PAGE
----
The Cubs are going to be better in 2010 than they were in 2009.
And last season, despite the Milton Bradley vortex, they were good enough to be tied for first place on the morning of Aug. 7.
What does that tell you?
Last year's Cubs were a slightly saner version of the Mets. They were flawed and tragic and sometimes comical, all things the Cubs are known to be. But if Bradley had been a little less nutty, Carlos Zambrano a little less goofy, and the offense a little less erratic, they would have made the playoffs.
Now? Bradley is gone. Zambrano is (supposedly) more mature. Catcher Geovany Soto, overweight last year, is noticeably slimmer.
One year later, the Cubs have a chance to fulfill the promise they had.
I will be shocked if they're not contending into September.
Chicago won't be my pick to win the National League Central. (That burden will belong to Milwaukee. Sorry, Brewers fans.) But I believe that the Cubs' clubhouse dysfunction ended with Bradley's departure. They may now resume breaking hearts with their regularly scheduled failings.
Aside from the goat stuff, this is a regular team with regular problems. General manager Jim Hendry didn't have regular problems last year. He had Milton Bradley problems.
"I've said enough about Milton," Hendry reminded me on Wednesday.
And he's right. Bradley is a Mariner. A headache for someone else. So let's talk about the Cubs, shall we?
We will start with pitching, because we should always start with pitching. Left-hander Ted Lilly, the team's most reliable starter, won't be ready for Opening Day. He had arthroscopic surgery on his throwing shoulder during the offseason, then battled knee pain and a virus during spring training.
None of that sounds very good. But Hendry is optimistic that Lilly will return by the end of April. If that's the case, his absence won't have the disastrous consequences that many people (myself included) thought it would.
As long as he pitches well.
"A lot has to hinge on Ted Lilly's health, coming back and being effective," said Mark DeRosa, the former Cub, when asked about his old team's chances. "He's one of the better pitchers in the game, and he doesn't get a lot of publicity about it. For them, he's a huge piece."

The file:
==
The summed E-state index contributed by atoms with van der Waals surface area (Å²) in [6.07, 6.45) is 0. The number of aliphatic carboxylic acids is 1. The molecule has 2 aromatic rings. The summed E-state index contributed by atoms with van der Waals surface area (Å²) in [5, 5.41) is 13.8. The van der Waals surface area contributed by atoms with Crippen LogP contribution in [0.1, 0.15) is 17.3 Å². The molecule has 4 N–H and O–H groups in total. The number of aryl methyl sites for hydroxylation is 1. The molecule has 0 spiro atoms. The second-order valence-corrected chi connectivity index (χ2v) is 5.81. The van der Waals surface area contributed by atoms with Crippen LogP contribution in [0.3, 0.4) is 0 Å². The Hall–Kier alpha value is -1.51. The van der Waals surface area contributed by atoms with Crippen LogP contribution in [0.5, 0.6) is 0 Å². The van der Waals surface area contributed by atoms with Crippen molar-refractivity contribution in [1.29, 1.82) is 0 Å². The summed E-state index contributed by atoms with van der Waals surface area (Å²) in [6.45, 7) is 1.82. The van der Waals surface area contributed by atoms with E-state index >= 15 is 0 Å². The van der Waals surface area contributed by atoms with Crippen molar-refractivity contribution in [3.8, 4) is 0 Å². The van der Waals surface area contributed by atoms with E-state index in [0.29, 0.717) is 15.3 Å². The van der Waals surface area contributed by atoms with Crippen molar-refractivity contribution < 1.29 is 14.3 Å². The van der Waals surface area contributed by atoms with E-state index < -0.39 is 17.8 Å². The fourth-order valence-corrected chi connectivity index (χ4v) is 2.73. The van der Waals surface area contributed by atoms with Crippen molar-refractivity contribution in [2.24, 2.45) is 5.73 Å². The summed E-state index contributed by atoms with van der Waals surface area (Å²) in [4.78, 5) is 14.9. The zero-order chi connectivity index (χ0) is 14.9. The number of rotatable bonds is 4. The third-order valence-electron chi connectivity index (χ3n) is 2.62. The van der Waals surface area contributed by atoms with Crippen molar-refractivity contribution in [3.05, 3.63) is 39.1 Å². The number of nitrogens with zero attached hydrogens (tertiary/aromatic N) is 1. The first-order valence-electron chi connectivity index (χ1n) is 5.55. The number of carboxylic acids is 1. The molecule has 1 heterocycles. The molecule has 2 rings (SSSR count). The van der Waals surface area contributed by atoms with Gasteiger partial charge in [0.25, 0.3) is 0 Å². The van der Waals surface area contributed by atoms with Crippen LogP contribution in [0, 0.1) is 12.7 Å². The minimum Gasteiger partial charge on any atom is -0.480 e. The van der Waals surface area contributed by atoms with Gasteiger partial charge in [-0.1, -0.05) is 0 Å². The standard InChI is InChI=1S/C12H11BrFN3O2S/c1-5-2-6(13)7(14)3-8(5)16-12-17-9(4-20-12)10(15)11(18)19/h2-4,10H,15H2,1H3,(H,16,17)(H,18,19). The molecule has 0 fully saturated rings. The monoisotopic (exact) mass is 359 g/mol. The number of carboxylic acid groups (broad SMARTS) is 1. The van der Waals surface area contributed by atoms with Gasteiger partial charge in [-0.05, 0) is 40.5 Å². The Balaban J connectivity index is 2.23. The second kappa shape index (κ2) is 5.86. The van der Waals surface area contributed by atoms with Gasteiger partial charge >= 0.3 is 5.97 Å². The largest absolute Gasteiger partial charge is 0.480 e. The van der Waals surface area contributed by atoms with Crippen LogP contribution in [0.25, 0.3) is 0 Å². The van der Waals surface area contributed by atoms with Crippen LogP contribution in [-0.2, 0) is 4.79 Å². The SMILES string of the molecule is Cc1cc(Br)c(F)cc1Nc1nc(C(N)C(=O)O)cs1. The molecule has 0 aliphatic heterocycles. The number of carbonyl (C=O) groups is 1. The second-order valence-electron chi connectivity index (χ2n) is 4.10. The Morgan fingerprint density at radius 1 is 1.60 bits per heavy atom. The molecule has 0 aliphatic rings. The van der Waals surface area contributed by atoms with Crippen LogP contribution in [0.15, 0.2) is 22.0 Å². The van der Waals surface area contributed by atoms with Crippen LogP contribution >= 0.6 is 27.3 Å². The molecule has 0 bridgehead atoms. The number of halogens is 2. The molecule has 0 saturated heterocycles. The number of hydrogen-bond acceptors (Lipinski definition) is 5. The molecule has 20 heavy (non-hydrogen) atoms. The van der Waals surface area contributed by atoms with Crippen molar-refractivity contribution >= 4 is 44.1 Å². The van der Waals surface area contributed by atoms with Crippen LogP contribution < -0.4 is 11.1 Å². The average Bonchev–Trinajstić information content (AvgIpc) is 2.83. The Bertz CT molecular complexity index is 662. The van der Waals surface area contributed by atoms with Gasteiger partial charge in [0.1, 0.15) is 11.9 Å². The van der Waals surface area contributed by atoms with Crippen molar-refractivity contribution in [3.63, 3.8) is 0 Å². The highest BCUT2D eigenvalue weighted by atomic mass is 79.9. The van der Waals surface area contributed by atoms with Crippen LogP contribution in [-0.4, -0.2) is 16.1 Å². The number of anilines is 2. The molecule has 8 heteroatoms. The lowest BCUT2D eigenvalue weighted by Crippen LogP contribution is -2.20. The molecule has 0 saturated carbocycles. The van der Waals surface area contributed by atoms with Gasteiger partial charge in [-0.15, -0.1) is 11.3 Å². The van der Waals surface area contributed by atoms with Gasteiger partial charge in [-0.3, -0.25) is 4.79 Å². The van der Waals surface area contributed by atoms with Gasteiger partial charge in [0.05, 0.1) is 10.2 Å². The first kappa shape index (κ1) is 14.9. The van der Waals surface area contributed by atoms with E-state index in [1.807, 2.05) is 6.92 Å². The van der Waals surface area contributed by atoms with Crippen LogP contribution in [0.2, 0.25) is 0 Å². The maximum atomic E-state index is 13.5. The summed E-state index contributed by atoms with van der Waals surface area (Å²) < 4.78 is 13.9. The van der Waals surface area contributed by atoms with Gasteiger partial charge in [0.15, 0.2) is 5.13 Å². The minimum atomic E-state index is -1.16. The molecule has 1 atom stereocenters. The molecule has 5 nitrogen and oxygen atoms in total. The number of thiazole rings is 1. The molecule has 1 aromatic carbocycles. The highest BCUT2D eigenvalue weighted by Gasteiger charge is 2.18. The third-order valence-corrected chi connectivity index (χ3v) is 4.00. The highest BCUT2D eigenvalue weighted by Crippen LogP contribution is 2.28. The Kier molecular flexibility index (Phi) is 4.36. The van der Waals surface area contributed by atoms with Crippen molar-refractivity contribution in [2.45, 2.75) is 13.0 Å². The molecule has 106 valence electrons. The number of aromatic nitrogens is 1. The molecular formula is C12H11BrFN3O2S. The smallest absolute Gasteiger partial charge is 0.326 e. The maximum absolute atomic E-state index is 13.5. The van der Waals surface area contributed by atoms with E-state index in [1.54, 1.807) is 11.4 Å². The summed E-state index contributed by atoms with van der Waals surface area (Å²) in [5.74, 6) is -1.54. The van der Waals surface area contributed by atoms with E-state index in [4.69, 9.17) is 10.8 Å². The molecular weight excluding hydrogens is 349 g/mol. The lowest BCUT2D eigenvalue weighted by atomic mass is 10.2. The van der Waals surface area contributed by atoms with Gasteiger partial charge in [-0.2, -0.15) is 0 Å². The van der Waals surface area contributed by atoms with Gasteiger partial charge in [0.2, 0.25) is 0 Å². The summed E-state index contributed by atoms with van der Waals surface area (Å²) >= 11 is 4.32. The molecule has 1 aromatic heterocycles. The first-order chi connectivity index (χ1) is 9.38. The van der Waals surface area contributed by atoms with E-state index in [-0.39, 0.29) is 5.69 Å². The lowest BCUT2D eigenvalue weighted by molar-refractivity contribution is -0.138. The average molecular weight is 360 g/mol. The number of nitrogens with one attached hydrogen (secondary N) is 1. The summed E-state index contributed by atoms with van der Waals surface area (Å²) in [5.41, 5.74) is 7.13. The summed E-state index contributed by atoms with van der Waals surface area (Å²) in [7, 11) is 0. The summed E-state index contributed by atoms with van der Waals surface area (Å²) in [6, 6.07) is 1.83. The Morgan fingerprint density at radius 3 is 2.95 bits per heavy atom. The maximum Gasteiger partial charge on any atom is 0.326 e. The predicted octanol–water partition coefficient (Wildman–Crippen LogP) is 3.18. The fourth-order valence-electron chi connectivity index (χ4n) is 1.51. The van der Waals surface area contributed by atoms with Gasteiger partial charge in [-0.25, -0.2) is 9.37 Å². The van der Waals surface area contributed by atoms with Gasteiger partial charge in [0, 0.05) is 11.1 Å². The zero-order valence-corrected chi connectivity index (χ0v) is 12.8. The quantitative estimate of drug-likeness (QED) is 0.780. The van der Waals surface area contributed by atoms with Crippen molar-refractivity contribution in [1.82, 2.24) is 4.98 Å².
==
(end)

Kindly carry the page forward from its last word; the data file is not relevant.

The Cubs should have a respectable rotation, even while Lilly is out. Zambrano, unpredictable though he may be, should do better than the nine wins he had last year. Ryan Dempster can be counted on for 200 innings. Randy Wells will be a great help if he pitches even 80 percent as well as he did during his rookie year.
One scout who has followed the Cubs recently believes that Silva and Gorzelanny will be in the rotation, with Marshall and Samardzija in the bullpen.
Silva signed a four-year, $48 million deal with Seattle in 2007. But he went 5-18 for the Mariners and came to Chicago for Bradley in a swap of big contracts gone bad.
"Maybe he needed a change of scenery," Hendry surmised. "Larry Rothschild (the Cubs' pitching coach) has tinkered with him a little bit. He's been throwing a good sinker and good slider. We don't want to get too profound about spring training, but it's been pleasant to see the sink on the ball that he hasn't had in a couple of years."
One thing to keep in mind, as long as Lilly ends up missing one month or less: The Cubs' early schedule is favorable.
Of their 24 games in April, only the first three (against Atlanta) are against a team that finished last season with a winning record. Imagine that: Good luck for the Cubs. They should be well over .500 by the middle of May, when they arrive at their first challenging stretch of the schedule.
"They should contend if they get out fast," one National League scout said.
If the Cubs swing a deal before Opening Day, it will probably be for a relief pitcher. (Angel Guzman, who had been slated for eighth-inning duty, sustained a career-threatening shoulder injury.) But it's easier to add a quality setup man at the trade deadline than in late March.
On that subject, remember one key difference between this year and last year: The sale of the Cubs has been finalized -- at last -- meaning it will be much less complicated for Hendry to add players (and payroll) in July. And there are enough good trade chips in the organization to deal for meaningful upgrades.
As long as the Cubs stay healthy, they should score plenty of runs. Their lineup underachieved badly in 2009, and it's hard to imagine that the same thing will happen again.
What would account for the fact that the Cubs scored the second-most runs in all of baseball in 2008, then dropped to 22nd last year? That's a decrease of 148 runs, with roughly the same roster. Now you know why Rudy Jaramillo is the new hitting coach.
Yes, Bradley deserved some of the blame for last year's dismal output. But Soto, Mike Fontenot, and Alfonso Soriano didn't hit like they were supposed to, either. And third baseman Aramis Ramirez, probably the team's most valuable player, only appeared in 82 games.
"I played with him for two years, so I'm biased," DeRosa said of Ramirez, "but I think he's the best clutch hitter in the game."
Ramirez has missed time this spring, too, with a right triceps injury. But he should be playing in the field again within the next few days. Hendry said Wednesday that he isn't concerned about Ramirez. "He's fine," the GM said.
Come to think of it, Hendry doesn't sound overly worried about anything right now. He likes his team. And I'm beginning to see why.
This may not be The Year. But it won't be Last Year. That counts for something, doesn't it?